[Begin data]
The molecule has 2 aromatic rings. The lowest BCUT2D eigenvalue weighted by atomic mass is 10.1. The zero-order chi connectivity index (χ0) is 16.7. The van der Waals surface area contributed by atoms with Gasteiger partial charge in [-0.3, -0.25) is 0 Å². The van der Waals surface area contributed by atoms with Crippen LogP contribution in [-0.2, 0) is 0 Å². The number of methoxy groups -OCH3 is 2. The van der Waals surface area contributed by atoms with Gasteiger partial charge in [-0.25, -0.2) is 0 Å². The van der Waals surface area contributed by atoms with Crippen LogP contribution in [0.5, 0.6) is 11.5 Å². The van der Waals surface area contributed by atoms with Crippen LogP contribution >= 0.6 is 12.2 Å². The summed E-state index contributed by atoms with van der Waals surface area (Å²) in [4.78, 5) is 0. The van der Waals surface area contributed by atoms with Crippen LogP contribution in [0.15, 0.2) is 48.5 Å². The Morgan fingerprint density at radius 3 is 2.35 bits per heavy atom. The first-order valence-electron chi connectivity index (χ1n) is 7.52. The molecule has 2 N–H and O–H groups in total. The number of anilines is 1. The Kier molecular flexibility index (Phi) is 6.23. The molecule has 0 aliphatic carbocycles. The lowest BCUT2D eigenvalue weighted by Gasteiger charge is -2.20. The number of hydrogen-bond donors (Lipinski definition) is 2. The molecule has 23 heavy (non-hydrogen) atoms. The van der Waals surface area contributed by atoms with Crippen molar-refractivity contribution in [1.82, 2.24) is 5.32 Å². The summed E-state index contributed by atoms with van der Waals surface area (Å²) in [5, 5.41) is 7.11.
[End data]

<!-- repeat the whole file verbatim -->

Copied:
The molecule has 2 aromatic rings. The lowest BCUT2D eigenvalue weighted by atomic mass is 10.1. The zero-order chi connectivity index (χ0) is 16.7. The van der Waals surface area contributed by atoms with Gasteiger partial charge in [-0.3, -0.25) is 0 Å². The van der Waals surface area contributed by atoms with Crippen LogP contribution in [-0.2, 0) is 0 Å². The number of methoxy groups -OCH3 is 2. The van der Waals surface area contributed by atoms with Gasteiger partial charge in [-0.25, -0.2) is 0 Å². The van der Waals surface area contributed by atoms with Crippen LogP contribution in [0.5, 0.6) is 11.5 Å². The van der Waals surface area contributed by atoms with Crippen LogP contribution >= 0.6 is 12.2 Å². The summed E-state index contributed by atoms with van der Waals surface area (Å²) in [4.78, 5) is 0. The van der Waals surface area contributed by atoms with Crippen LogP contribution in [0.15, 0.2) is 48.5 Å². The Morgan fingerprint density at radius 3 is 2.35 bits per heavy atom. The first-order valence-electron chi connectivity index (χ1n) is 7.52. The molecule has 2 N–H and O–H groups in total. The number of anilines is 1. The Kier molecular flexibility index (Phi) is 6.23. The molecule has 0 aliphatic carbocycles. The lowest BCUT2D eigenvalue weighted by Gasteiger charge is -2.20. The number of hydrogen-bond donors (Lipinski definition) is 2. The molecule has 23 heavy (non-hydrogen) atoms. The van der Waals surface area contributed by atoms with Crippen molar-refractivity contribution in [1.82, 2.24) is 5.32 Å². The summed E-state index contributed by atoms with van der Waals surface area (Å²) in [5, 5.41) is 7.11.